Oct. 2, 2012 at 2:08 PM ET
A miniature donkey foal born with a deformed leg is now walking – and frolicking with her mother – thanks to a custom-fit pink prosthetic made just for her.
It seems every creature – from dogs to dolphins and penguins to turtles – is receiving artificial parts these days, but equines with prosthetics are rare. That’s because when their limbs are injured or deformed, they’re often put down.
“It’s not something that’s very successful in these size animals – what I mean is 1,000 pound to 1,200 pound horses,” explains Emma's equine surgeon, Dr. Fred Caldwell, an assistant professor at Auburn University’s College of Veterinary Medicine in Alabama.
“Donkeys typically are not as large. Since she’s a miniature donkey, it makes that more of a feasible option. They don’t run the risk of having complications of the other limbs, the support limbs.”
The care of a horse or donkey with an artificial limb is tricky – and often not even attempted. The problem is that the prosthetic must fit well and be comfortable so that the horse will distribute its weight properly – or the animal can hurt its good legs and its quality of life becomes an issue, explains Dr. Barrie Grant, one of the pioneers of equine prosthetics, an equine surgeon and former professor at Washington State University’s College of Veterinary Medicine who is now a consultant.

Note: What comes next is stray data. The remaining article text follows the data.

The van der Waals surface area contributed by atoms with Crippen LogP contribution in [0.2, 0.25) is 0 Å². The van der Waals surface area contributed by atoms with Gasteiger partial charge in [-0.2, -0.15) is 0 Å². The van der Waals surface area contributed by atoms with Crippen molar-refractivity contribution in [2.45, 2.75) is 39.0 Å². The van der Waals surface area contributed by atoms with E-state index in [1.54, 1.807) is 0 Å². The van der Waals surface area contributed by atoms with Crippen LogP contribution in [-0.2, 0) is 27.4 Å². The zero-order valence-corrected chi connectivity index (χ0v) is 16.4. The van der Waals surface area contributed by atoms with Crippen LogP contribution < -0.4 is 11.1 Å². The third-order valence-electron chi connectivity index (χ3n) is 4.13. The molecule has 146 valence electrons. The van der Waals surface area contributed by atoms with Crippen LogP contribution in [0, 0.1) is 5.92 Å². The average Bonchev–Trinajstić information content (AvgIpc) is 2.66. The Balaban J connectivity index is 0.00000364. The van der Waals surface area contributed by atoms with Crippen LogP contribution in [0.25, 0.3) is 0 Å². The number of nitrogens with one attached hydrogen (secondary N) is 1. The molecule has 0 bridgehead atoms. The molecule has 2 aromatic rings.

“Every time it’s done in a donkey and pony and they have a good quality of life, it helps expand people’s knowledge of what can be done,” he says.
The Hangar Clinic – which famously supplied the prosthetic tail for Winter the dolphin from the movie “Dolphin Tale” – also made an artificial leg especially for Emma. Her prosthesis is comparable to those used by Paralympic athletes.
Emma’s exuberant antics are a reversal from her life before: The fluffy donkey foal hobbled into the world in April on three good legs and one so badly warped it had to be amputated in the first days of her life.
The community has rallied around Emma, who has about 70 caretakers, including staff and students at Auburn University, says Dr. Caldwell. The miniature donkey foal showed the right attitude – running around her stall in only her cast at first – from the get-go, which has helped ensure her success.
Dr. Caldwell says Emma’s prosthetic requires daily care and that’s why it’s critical that she allows people to handle her. She’s also adapting well to using her prosthetic as to not cause more damage.
“She’s definitely a fighter,” Dr. Caldwell says. “She has a great attitude.”
Emma is his first equine patient with a prosthesis – and has offered a teaching moment for him and his students.
“Although we’re trained in veterinary medicine, it goes beyond animals,” Dr. Caldwell says. “There’s a bigger picture.”
The plan for Emma is that she’ll give back to her community as a therapy animal to inspire people with an injury or deformity to overcome it, her owner, Cece Smith, says.
The spunky donkey foal who sometimes sports a pink tu-tu is already building a fanbase on her farm and on Facebook.
Jasmin Aline Persch, TODAY contributor and M.D. candidate, is wondering whether a fluffy pink tutu-prosthetic-wearing miniature donkey would make a good pet at medical school. Tweet her here.
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